Some Sunday Nostalgia.....
Well Sir...this be a long one...so grab a cup of Joe, sit back, and I think y'all will enjoy it....
...this here first photygraff was inspired by "the Gunny" over at Shooting the Messenger after he posted it t'other day....
LIFE IN BLACK AND WHITE
Black and White
Under age 50? You won't understand! You could hardly see for all the snow, Spread the rabbit ears as far as they go.
Pull a chair up to the TV set, "Good Night, David. Good Night, Chet."
My Mom used to cut chicken, chop eggs and spread mayo on the same cutting board with the same knife and no bleach, but we didn't seem to get food poisoning. My Mom used to defrost hamburger on the counter AND I used to eat it raw sometimes, too. Our school sandwiches were wrapped in wax paper in a brown paper bag, not in ice pack coolers, but I can't remember getting e.coli.
Almost all of us would have rather gone swimming in the lake instead of a pristine pool (talk about boring), no beach closures then.
The term cell phone would have conjured up a phone in a jail cell, and a pager was the school PA system.
We all took gym, not PE...and risked permanent injury with a pair of high top Ked's (only worn in gym) instead of having cross-training athletic shoes with air cushion soles and built in light reflectors. I can't recall any injuries but they must have happened because they tell us how much safer we are now. Flunking gym was not an option...even for stupid kids! I guess PE must be much harder than gym.
Speaking of school, we all said prayers and sang the national anthem, and staying in detention after school caught all sorts of negative attention. We must have had horribly damaged psyches.
What an archaic health system we had then. Remember school nurses? Ours wore a hat and everything.
I thought that I was supposed to accomplish something before I was allowed to be proud of myself.
I just can't recall how bored we were without computers, Play Station, Nintendo, X-box or 270 digital TV cable stations.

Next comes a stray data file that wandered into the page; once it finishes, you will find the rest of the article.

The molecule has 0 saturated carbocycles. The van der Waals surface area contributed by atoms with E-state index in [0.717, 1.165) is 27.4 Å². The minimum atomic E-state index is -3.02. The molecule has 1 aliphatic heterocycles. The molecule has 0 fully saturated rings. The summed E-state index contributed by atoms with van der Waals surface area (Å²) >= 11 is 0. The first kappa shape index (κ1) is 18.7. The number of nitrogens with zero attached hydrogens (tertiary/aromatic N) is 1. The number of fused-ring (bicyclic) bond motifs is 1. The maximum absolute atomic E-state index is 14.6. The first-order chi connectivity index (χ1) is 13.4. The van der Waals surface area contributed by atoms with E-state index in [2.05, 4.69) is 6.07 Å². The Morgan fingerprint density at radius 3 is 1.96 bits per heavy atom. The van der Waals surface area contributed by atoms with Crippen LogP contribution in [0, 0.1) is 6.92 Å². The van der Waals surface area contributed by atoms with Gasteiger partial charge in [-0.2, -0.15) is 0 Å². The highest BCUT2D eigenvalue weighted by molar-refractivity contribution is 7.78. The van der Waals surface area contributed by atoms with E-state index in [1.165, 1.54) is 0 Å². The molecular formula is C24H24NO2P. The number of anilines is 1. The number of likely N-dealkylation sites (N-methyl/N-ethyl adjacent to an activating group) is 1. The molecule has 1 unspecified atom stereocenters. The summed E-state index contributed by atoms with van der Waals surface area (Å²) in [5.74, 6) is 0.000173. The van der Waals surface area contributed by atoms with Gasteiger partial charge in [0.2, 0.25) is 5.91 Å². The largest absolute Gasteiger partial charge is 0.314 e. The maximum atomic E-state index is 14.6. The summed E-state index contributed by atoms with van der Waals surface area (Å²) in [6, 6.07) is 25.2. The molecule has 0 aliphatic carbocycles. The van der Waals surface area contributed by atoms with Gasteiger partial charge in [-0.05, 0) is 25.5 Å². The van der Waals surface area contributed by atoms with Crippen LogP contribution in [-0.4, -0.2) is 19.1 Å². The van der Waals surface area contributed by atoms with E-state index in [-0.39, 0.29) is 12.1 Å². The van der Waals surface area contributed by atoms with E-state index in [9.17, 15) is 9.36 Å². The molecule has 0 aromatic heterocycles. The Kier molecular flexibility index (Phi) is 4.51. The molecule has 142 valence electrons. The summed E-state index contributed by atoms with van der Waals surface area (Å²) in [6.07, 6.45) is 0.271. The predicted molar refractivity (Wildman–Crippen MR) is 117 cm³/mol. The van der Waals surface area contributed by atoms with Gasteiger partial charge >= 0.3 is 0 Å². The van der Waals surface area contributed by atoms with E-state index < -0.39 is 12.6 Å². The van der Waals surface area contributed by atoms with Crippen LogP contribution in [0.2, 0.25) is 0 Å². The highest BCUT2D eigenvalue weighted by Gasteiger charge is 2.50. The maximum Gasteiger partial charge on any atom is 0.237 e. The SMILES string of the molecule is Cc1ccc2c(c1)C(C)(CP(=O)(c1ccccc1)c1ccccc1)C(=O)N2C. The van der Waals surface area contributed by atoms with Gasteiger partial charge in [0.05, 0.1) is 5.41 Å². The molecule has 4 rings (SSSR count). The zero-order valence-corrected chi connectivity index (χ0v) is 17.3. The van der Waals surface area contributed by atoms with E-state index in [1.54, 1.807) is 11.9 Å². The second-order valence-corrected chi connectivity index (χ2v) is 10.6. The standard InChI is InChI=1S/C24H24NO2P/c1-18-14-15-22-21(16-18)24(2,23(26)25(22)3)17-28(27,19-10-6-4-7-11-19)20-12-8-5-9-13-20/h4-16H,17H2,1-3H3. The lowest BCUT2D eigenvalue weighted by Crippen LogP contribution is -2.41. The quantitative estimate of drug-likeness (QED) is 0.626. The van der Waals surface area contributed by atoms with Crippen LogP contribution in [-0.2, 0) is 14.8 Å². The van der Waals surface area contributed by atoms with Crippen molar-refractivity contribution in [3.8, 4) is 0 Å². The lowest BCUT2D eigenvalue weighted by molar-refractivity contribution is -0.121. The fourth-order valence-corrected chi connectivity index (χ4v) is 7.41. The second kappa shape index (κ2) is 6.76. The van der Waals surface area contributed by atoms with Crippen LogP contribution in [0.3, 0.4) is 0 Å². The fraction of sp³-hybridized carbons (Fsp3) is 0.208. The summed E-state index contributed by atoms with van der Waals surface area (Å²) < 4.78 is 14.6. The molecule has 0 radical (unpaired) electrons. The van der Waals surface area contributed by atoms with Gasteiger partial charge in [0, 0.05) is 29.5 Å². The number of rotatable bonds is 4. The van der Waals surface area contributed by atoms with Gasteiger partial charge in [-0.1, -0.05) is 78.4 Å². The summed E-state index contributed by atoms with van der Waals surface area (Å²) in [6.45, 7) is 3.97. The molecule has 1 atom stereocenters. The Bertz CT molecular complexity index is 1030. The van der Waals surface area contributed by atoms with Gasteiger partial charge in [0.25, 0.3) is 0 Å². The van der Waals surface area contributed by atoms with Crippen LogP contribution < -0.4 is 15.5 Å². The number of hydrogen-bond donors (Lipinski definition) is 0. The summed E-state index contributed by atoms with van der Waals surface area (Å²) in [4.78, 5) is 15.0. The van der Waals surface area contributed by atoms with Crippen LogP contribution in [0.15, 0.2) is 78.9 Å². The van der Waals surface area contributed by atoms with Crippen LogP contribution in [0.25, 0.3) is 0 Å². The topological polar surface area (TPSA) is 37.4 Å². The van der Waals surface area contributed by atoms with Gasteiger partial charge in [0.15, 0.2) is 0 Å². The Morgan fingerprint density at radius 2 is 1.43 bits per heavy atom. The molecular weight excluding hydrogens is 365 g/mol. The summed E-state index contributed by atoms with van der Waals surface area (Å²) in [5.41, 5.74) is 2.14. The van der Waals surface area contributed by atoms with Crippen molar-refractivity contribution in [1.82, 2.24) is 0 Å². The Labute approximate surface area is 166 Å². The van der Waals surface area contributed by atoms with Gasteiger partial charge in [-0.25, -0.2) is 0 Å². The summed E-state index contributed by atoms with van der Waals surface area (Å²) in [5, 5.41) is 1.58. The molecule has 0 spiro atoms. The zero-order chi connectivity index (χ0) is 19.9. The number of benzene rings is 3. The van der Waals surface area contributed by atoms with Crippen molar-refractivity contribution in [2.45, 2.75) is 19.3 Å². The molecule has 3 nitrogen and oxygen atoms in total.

Oh yeah... and where was the Benadryl and sterilization kit when I got that bee sting? I could have been killed!
We played 'king of the hill' on piles of gravel left on vacant construction sites, and when we got hurt, Mom pulled out the 48-cent bottle of Mercurochrome (kids liked it better because it didn't sting like iodine did) and then we got our butt spanked. Now it's a trip to the emergency room, followed by a 10-day dose of a $89 bottle of antibiotics, and then Mom calls the attorney to sue the contractor for leaving a horribly vicious pile of gravel where it was such a threat.
We didn't act up at the neighbor's house either because if we did, we got our butt spanked there and then we got butt spanked again when we got home. I recall the kid from next door coming over and doing his tricks on the front stoop, just before he fell off. Little did his Mom know that she could have owned our house. Instead, she picked him up and swatted him for being such a goof. It was a neighborhood run amuck.
To top it off, not a single person I knew had ever been told that they were from a dysfunctional family. How could we possibly have known that? We needed to get into group therapy and anger management classes? We were obviously so duped by so many societal ills, that we didn't even notice that the entire country wasn't taking Prozac! How did we ever survive?
LOVE TO ALL OF US WHO SHARED THIS ERA, AND TO ALL WHO DIDN'T - SORRY FOR WHAT YOU MISSED. I WOULDN'T TRADE IT FOR ANYTHING.
Well Sir....I received the above discertation frum my good old amiga Sue Gertson frum down in Eagle Lake, Texas....and then I sent it to a few friends and other bloggers...and I think y'all might enjoy their responses as well....
FROM Mr. FISH: